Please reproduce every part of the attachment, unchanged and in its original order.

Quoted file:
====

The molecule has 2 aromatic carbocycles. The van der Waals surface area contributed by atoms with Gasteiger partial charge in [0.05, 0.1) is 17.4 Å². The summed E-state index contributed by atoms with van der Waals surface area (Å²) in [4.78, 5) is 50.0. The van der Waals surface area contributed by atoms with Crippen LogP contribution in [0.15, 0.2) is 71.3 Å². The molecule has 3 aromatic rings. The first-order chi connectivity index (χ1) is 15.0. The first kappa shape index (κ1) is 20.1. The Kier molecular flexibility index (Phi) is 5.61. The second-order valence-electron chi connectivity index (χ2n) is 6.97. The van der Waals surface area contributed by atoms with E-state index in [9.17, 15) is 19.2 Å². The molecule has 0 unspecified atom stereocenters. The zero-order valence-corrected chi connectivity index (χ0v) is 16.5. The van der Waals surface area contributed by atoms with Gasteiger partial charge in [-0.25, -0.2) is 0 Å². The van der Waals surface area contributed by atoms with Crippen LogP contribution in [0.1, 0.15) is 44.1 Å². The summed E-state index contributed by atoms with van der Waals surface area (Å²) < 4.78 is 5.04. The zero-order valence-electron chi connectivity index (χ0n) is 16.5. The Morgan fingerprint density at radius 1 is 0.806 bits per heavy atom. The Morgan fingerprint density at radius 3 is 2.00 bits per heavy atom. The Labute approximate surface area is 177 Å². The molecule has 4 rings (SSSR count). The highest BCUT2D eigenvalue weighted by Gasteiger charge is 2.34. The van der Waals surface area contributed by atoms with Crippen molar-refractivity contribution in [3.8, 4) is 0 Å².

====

The molecule has 2 aromatic carbocycles. The van der Waals surface area contributed by atoms with Gasteiger partial charge in [0.05, 0.1) is 17.4 Å². The summed E-state index contributed by atoms with van der Waals surface area (Å²) in [4.78, 5) is 50.0. The van der Waals surface area contributed by atoms with Crippen LogP contribution in [0.15, 0.2) is 71.3 Å². The molecule has 3 aromatic rings. The first-order chi connectivity index (χ1) is 15.0. The first kappa shape index (κ1) is 20.1. The Kier molecular flexibility index (Phi) is 5.61. The second-order valence-electron chi connectivity index (χ2n) is 6.97. The van der Waals surface area contributed by atoms with E-state index in [9.17, 15) is 19.2 Å². The molecule has 0 unspecified atom stereocenters. The zero-order valence-corrected chi connectivity index (χ0v) is 16.5. The van der Waals surface area contributed by atoms with Gasteiger partial charge in [-0.25, -0.2) is 0 Å². The van der Waals surface area contributed by atoms with Crippen LogP contribution in [0.1, 0.15) is 44.1 Å². The summed E-state index contributed by atoms with van der Waals surface area (Å²) < 4.78 is 5.04. The zero-order valence-electron chi connectivity index (χ0n) is 16.5. The Morgan fingerprint density at radius 1 is 0.806 bits per heavy atom. The Morgan fingerprint density at radius 3 is 2.00 bits per heavy atom. The Labute approximate surface area is 177 Å². The molecule has 4 rings (SSSR count). The highest BCUT2D eigenvalue weighted by Gasteiger charge is 2.34. The van der Waals surface area contributed by atoms with Crippen molar-refractivity contribution in [3.8, 4) is 0 Å².